October 1845-July 1846

The Collected Letters, Volume 20


JWC TO JEANNIE WELSH ; 16 November 1845; DOI: 10.1215/lt-18451116-JWC-JW-01; CL 20: 57-59


Sunday [16 November 1845]

Dearest Babbie

I must not leave you so good a pretext for not writing to me as doubt about my actual address— Of course a letter addressed to Cheyne Row would be sent after me even to Timbuctoo—but these simple ideas are slow of suggesting themselves to those who find the state of uncertainty favour their natural tendency to sit still, with their hands gracefully crossed in Indian-God-like adoration of the Force of Circumstances— Know then, to leave you without excuse, that I am here—very accessible to letters—and much in want of them—here being—Bay House—a large fantastical looking New Building on the shore of the Sea & belonging to Lord Ashburton but made over for this winter to Lady Harriet— It is not in the Isle of Wight as I had fancied but opposite to it— I dare say it is a charming place in Summer but in winter all that body of cold water which immense ranges of windows look out on makes me feel like William Gibson “rather chilly”—and then the gardens about it have lost their bloom for this year and the woods are as yet prospective—more like nursery-grounds than anything else— Inside, it is warm enough and magnificent as money and taste can make it— Carlyle and I have two rooms which I stipulated for before I would undertake to come at all—and the first principle of living comfortably in another persons house is granted one amply viz: one is “well let alone”—may do as one likes within reasonable limits— But the grand happiness of friendly intercourse—viz: leave to be “as ugly and stupid and disagreeable as one likes” that of course is out of the question here—tanto peggio per me [so much the worse for me]! My cold thanks God was considerably abated before I left home—and is no worse for the “fine change” (as Helen would say)—and I was cut out of my complication with Mrs Paulet in the most unexpected manner— As I had feared just when we were on the eve of setting off they arrived in London for the Operation!—giving me just twelve hours notice— I was in the horriblest quandary; to go away and leave them alone there with their troubles was impossible for me—to renounce the visit here equally impossible—in another sense— I meditated a sort of compromise between the two impossible—to let Carlyle go without me and follow in a week or two—but the following morning in rushed Mrs Paulet fresh and rosy like a lump of coral and told me they were all to go back the road they had come that very day—the eyes were not ready to be operated on. Instead of sympathizing in their provocation I was heartily thankful that all that money had been spent and trouble undertaken for no end—by the time they return I hope that I also shall be returned—in a month or six weeks she said— Lady Harriet insists we are to stay here “all the winter”— to stay “till parliament meets in February”—but I fancy Carlyles need to be ugly and stupid and disagreeable without restraint never to speak of my own, will send us back to London in a month or so—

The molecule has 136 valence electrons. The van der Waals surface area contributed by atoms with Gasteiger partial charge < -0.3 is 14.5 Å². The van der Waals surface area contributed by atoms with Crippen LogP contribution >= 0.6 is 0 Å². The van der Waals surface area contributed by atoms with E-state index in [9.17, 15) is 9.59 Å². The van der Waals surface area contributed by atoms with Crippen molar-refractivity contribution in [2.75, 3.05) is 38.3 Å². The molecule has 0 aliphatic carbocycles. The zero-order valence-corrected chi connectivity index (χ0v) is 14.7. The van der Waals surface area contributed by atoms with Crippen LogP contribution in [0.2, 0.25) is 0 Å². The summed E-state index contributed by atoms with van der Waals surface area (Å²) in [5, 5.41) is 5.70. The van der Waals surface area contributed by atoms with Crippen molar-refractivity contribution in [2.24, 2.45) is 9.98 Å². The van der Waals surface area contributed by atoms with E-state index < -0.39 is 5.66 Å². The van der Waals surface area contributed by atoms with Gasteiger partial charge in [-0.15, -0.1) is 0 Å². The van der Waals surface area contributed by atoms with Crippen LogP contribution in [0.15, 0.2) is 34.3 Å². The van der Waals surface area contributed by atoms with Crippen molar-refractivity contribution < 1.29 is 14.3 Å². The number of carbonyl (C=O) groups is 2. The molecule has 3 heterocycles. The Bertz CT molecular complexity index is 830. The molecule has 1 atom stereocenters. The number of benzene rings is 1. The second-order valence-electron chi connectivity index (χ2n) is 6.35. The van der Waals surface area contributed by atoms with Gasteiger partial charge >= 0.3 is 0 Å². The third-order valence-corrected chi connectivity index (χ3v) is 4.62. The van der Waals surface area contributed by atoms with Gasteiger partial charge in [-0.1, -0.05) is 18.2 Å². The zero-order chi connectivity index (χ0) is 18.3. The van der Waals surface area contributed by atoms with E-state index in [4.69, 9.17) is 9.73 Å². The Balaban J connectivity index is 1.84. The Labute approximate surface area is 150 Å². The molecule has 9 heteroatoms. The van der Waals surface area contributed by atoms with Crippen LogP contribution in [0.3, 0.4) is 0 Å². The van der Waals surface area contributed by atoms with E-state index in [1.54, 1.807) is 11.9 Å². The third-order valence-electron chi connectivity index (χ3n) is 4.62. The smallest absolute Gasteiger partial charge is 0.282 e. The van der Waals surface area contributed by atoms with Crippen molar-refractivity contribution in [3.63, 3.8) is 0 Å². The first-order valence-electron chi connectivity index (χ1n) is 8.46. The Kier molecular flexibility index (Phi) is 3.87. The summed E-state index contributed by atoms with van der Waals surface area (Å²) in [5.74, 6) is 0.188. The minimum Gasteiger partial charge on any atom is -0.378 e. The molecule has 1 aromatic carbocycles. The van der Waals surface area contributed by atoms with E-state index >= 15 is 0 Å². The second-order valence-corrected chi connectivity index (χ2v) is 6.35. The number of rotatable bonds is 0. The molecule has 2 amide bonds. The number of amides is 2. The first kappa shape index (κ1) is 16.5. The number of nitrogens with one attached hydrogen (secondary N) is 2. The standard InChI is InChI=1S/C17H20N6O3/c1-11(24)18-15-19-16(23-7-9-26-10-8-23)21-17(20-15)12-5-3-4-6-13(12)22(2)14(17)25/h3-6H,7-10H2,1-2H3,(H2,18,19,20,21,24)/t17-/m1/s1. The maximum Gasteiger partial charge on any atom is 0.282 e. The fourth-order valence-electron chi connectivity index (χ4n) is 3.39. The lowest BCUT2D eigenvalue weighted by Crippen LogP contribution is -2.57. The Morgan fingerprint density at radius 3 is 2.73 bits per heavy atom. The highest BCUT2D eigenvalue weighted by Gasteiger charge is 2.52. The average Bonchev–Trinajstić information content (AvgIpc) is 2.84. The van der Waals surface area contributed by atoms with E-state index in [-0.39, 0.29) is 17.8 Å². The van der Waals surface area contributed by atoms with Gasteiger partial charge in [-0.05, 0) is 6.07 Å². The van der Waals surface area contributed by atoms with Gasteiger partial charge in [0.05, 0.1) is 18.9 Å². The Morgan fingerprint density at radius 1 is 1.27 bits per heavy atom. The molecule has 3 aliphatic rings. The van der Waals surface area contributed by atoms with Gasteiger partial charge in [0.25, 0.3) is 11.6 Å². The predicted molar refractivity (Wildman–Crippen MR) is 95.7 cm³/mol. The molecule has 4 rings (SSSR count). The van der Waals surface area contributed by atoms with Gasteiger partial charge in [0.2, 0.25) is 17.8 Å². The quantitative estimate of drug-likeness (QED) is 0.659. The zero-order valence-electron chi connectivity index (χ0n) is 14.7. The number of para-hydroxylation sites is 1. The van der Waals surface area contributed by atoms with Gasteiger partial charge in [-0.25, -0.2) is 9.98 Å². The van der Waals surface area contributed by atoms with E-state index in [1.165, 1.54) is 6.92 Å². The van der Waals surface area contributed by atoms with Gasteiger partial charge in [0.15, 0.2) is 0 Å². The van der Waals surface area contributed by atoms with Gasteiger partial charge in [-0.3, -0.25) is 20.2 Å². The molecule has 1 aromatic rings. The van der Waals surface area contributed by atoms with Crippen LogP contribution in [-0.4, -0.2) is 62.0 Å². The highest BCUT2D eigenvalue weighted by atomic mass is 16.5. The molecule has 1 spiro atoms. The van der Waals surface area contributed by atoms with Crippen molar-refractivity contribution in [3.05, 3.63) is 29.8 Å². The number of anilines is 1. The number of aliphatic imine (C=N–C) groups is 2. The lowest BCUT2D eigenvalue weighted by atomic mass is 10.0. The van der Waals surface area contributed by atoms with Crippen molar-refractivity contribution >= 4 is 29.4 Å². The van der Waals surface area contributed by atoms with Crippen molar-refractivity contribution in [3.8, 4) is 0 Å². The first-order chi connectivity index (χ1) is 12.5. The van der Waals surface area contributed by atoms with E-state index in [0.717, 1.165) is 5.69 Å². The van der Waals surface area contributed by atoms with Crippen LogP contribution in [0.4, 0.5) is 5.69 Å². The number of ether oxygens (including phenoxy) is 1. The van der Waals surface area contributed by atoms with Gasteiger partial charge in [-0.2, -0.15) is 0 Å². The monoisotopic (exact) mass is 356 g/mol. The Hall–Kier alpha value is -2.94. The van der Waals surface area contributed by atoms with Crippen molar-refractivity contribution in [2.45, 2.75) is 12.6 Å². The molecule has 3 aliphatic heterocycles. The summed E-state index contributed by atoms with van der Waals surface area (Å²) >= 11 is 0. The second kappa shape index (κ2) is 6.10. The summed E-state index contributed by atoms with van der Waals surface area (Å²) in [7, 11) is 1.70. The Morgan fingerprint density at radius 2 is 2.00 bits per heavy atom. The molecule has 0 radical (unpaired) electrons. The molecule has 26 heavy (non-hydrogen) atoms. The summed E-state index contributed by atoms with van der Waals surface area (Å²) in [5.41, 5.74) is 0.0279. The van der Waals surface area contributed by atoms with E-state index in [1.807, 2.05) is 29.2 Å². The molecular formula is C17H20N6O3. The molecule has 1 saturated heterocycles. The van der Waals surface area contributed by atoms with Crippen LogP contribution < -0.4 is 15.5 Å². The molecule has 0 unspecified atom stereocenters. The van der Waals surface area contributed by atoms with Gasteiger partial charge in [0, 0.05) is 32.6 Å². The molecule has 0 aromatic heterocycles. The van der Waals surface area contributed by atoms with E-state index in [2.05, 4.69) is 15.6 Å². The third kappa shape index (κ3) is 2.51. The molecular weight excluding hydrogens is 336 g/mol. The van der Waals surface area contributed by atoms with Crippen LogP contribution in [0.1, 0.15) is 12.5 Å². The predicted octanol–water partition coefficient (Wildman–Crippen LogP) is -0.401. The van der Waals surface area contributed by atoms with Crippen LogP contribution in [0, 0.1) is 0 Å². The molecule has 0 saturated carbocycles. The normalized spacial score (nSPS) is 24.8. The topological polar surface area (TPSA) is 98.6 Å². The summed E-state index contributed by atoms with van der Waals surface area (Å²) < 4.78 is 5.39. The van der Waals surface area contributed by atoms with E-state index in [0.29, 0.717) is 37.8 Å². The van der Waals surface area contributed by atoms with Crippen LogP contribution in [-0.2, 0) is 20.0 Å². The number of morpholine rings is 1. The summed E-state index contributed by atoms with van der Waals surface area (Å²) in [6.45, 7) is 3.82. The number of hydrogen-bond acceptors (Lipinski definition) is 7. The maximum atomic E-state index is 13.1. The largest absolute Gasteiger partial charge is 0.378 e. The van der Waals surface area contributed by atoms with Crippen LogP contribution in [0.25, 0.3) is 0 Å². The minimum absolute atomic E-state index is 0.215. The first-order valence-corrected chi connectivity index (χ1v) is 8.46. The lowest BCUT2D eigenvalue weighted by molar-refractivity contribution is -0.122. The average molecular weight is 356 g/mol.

I feel as if I should get on here in an even, middlingly pleasant sort of a way. I am not in the horribly excitable state I was in when I went to Addiscombe1— I take things now very calmly—almost coolly— Lady Harriet seems a woman of good sense and perfect good breeding—and with a person of that sort one need not, unless one be a fool oneself have any collisions—at the same time she seems to me so systematic and superior to her natural feeling that however long and pleasantly I may live beside her I am sure I shall never feel warm affection for her nor inspire her with warm affection—her intercourse will remain an honour for me never be a heartfelt delight—as it might be if she were as loving as she is charming—and Bay House will consequently not suit me so well as Seaforth House—

Plattnauer returned from Germany some weeks ago—not changed the least in the world—except that he is now entirely in his natural senses— He had in rummaging in a Cabinet of his Brother in law2 come upon all my letters about his madness!! read them—and even “taken a copy of one of them”—his vexation had been considerable—especially over my “excessive eagerness to have him kept in Germany for the rest of his life”—but he spoke even of this contretemps with a courtesy and justness which proved as much as anything his sane state of mind—he brought me a beautifully embroidered card case from his Sister—it might have been done by Titania Queen of the Fairies!

And now it will behoove me to go and dress for dinner—at seven in these days instead of four Lady Harriets usual hour—but after tomorrow thank goodness we are to return to christian habits— A Mr Senior who is here causes the present formalities

Address Mrs Carlyle / Hon. W. B. Baring / Bay House / Alverstoke / Hants

love and kisses to all of them—no—only to my Uncle—the rest are undeserving of remembrance

Ever yours